• “More insidious and subtle, but even worse, was what Newsweek and its Clinton-adoring writer Kurt Eichenwald did last night. What happened — in reality, in the world of facts — was extremely trivial. One of the emails in the second installment of the WikiLeaks/Podesta archive — posted yesterday — was from Sidney Blumenthal to Podesta. The sole purpose of Blumenthal’s email was to show Podesta one of Eichenwald’s endless series of Clinton-exonerating articles, this one about Benghazi. So in the body of the email to Podesta, Blumenthal simply pasted the link and the full contents of the article. Although the purpose of Eichenwald’s article (like everything he says and does) was to defend Clinton, one paragraph in the middle acknowledged that one minor criticism of Clinton on Benghazi was possibly rational.” by Glenn Greenwald – link to

  8. Ooh Ooh let me guess. Another proxy war with an unrelated country in the middle east?

    The list is running low, but there are still 3 or 4 coutries left:
    Egypt, Jordan, Turkey, and Saudi Arabia haven’t had wars in a while. None are Russia allies but whatevs. Something must be done.

    I vote for Jordan, it sounds like the safest.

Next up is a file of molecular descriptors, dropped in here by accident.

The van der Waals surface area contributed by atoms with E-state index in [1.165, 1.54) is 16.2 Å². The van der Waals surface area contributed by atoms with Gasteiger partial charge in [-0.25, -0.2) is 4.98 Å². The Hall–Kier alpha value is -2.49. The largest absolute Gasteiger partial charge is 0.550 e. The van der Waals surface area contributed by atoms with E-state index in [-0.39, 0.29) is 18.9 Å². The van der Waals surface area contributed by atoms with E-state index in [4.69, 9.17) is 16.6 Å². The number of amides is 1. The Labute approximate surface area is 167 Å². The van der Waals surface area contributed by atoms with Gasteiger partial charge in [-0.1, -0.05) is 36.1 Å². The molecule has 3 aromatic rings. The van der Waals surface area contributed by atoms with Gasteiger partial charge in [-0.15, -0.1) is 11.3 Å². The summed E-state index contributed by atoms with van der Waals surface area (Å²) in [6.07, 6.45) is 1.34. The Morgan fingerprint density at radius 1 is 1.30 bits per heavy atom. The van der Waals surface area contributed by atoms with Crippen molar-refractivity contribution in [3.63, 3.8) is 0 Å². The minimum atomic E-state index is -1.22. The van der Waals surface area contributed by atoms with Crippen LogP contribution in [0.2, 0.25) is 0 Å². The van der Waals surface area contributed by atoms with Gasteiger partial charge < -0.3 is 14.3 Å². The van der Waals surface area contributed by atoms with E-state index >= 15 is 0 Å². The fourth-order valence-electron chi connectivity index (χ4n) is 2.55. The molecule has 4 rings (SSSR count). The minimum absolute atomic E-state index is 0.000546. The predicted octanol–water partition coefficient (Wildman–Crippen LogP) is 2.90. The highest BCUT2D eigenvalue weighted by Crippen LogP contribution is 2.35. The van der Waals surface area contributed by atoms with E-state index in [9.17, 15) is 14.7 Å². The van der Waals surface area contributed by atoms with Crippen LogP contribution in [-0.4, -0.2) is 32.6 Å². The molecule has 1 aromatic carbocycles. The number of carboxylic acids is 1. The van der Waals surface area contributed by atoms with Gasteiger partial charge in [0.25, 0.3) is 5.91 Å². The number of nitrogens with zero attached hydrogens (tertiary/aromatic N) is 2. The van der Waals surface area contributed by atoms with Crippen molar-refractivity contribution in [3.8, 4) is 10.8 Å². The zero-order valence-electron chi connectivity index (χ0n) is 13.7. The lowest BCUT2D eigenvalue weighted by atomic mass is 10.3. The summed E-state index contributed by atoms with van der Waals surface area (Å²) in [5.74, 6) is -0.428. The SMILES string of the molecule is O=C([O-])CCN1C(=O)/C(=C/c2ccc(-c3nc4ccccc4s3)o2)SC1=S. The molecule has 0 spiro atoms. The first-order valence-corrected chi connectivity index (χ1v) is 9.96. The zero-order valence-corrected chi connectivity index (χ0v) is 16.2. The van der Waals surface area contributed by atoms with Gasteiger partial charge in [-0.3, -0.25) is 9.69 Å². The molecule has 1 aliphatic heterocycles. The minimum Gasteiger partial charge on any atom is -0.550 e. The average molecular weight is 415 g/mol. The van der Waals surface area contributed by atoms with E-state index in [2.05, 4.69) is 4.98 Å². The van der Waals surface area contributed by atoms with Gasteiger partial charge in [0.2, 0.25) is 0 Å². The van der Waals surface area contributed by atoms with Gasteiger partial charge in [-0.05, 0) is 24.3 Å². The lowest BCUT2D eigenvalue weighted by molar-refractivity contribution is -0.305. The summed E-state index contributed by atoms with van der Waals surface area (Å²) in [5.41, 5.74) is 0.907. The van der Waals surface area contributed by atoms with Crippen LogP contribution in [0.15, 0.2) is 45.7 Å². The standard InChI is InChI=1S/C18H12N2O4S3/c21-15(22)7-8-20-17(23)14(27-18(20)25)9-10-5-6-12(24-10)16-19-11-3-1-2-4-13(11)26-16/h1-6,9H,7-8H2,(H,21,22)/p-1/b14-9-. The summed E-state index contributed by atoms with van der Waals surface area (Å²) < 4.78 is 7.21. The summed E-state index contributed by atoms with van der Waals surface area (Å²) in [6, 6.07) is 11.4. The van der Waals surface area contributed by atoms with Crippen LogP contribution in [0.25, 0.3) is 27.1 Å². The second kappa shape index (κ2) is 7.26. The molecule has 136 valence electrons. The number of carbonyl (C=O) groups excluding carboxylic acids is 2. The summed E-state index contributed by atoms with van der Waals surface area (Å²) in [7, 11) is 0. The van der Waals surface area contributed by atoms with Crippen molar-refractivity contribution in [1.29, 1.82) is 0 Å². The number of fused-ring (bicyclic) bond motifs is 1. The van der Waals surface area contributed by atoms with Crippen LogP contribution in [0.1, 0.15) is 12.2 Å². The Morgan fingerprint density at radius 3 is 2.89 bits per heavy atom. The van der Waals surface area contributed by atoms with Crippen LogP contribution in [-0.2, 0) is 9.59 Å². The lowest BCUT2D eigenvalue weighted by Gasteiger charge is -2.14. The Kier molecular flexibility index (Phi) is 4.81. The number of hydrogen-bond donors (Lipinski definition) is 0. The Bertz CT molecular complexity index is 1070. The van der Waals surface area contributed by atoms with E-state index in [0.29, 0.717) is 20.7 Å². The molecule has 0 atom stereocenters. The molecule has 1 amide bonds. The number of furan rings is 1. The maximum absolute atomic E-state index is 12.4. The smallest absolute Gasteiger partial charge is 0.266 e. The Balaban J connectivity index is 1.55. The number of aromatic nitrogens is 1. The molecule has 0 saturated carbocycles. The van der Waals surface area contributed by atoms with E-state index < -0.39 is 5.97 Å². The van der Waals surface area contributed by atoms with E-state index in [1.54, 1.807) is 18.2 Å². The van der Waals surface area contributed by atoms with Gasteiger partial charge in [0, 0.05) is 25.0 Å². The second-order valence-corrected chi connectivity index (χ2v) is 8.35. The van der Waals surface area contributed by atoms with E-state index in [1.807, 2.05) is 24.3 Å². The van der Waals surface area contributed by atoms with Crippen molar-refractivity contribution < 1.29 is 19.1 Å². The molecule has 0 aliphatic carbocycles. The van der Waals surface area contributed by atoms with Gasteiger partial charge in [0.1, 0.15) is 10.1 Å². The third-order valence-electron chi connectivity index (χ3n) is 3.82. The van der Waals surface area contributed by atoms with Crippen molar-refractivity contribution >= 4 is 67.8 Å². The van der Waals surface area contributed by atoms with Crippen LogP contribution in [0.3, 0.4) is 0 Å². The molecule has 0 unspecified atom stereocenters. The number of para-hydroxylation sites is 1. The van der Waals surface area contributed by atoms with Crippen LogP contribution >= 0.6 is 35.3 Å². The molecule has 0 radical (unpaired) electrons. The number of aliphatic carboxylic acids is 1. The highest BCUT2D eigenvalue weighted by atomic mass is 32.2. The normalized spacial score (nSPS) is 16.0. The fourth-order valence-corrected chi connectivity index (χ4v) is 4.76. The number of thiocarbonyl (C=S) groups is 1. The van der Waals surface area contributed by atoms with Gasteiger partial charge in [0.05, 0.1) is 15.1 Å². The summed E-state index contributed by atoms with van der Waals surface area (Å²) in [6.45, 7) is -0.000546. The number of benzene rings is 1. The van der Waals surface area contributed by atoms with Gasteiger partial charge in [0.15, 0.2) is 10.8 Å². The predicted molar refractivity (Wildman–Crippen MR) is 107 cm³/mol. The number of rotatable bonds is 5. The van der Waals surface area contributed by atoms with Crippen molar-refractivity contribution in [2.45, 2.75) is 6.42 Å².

9. It further occurs to me: Lost in all of this is that the president elect and his staff (e.g. Monica Crowley) encouraged hacking of Hillary’s emails by Russia. Encouraging foreign interference in an American presidential election so publicly – that’s kind of a big deal. So I remain flummoxed as to why any who point out Russian interference are being accused of some sort of involvement in a new Red Scare (see, e.g., a number of posts at the Intercept).

    • “US Intel Vets Dispute Russia Hacking Claims: As the hysteria about Russia’s alleged interference in the U.S. election grows, a key mystery is why U.S. intelligence would rely on “circumstantial evidence” when it has the capability for hard evidence, say U.S. intelligence veterans.” – link to

  10. Good examples of our past mischief. I wonder if we still have a hand in the continued ruination. Venezuela.

    Mr. Snowden Gave us a good look at how massively aggressive our superbly equipped computer warriors are. If we think it’s important to hack Angela Merkel’s cell phone, could there be anything not worth hacking in Russia? Could the Russian intrusion be a quid pro quo for our intrusions and mischief we do to them?

    I do think the Podesta email revelations hurt Clinton, at least at the margins. The right has a well honed capability to turn a flea into a rotting whale on the beach. Defiling Clinton has been a 24/7 right wing effort for years, so new material is always welcomed and needed. Right wing radio can spend hours proving the criminality of a misplaced comma.